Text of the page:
Here’s how to transform your kitchen island from construction class with a few simple upgrades

If the kitchen is the heart of the home, then the kitchen island is the place where everyone gathers – to eat breakfast, finish homework, roll out cookie dough and entertain friends. However, many of the islands included in the new build feature cute cookie-cutter options that can tap into your interests. We asked a designer to share her easy, budget-friendly tips for adding more storage, seating, prep space, and style to customize your boring kitchen island into one with warmth and personality.

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Reimagine your island

To save on cost and construction, you’ll probably want your island to keep the same footprint, says designer Lucie Pitt of Versa Style Design. This is because most of the time your builder will have installed tile or hardwood floors around the island but not under it. one solution? Adding an extension to the existing island becomes an additional center where people can sit.

“Think of an 18-inch-deep inverted U, and it should be a little higher than the island, because you’re adding stool,” says Pete. “It could be an alternative material like wood, which looks really nice no matter what color the cabinets on the island are.”

Reconfigure the locker boxes

Pete likes to incorporate microwaves into the island, which saves space elsewhere in the kitchen.

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“If you have an electric appliance already set up on your island, you can take out one of the units and pop in a drawer-style top microwave. This makes room on the counter or allows more pantry space in the cupboard,” she explains.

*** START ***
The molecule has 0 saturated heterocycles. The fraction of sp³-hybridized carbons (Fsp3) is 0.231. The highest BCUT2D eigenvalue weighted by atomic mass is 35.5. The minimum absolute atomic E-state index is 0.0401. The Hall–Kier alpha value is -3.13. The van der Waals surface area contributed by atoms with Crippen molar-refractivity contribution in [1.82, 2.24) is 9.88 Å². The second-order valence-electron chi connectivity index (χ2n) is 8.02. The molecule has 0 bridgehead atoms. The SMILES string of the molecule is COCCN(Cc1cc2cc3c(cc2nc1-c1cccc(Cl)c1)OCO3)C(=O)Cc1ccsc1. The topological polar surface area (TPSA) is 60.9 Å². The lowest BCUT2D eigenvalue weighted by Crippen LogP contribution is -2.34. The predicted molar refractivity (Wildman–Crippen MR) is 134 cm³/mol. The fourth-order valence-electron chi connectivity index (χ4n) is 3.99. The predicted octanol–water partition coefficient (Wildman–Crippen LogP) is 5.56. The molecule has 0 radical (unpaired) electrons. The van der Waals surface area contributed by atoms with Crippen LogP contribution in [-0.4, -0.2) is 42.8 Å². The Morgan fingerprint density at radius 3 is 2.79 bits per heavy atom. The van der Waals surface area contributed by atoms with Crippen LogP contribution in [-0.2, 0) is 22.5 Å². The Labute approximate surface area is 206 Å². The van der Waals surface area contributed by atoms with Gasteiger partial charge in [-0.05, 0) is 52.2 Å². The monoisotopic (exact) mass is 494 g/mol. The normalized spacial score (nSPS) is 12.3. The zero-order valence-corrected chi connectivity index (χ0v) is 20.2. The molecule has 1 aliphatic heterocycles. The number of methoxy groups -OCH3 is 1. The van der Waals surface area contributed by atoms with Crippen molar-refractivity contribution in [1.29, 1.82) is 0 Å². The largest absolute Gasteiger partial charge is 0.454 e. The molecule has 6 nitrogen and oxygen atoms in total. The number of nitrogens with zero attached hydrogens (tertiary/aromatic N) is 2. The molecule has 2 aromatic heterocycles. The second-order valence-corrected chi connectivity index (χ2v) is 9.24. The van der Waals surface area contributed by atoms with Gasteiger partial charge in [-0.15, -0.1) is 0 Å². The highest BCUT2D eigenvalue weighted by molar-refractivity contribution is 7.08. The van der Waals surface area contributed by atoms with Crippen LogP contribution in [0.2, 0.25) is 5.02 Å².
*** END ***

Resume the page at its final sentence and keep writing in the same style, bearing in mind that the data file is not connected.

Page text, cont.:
“Make sure it’s top-loading because you want to avoid tipping over and bending when putting in or taking out the casserole.”

Expand the counter space

If you’re not crazy about the countertops that come with your island, you can replace them with granite or engineered stone. Also known as quartz, engineered stone is composed of crushed stone dust and resin, pigmented to look like marble or granite. It’s a durable, low-maintenance option that never needs to be sealed, plus it won’t leave stains or scratches. You can make your new island worktop larger, creating an overlap so you can add seating. Sculpted legs under the slouch add texture and interest.

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“Go with a complementary counter that’s very different from the one around the perimeter of your kitchen, like a butcher’s wood counter,” suggests Pete.

Be careful not to damage the cabinets when removing existing countertops; It is often taken apart and pasted, she adds.

Add storage

If you’re changing a tabletop or adding an extension, you can also build on an existing island by purchasing and attaching cabinet boxes.

Or, Pete suggests having a cabinet maker come in to modify one of the island’s cabinets, which has a shelf inside two deep drawers for utensils.

Roll on a fresh coat of paint

Don’t be afraid to make your kitchen island stand out from the surrounding cabinetry. Base painting is a great way to update a room.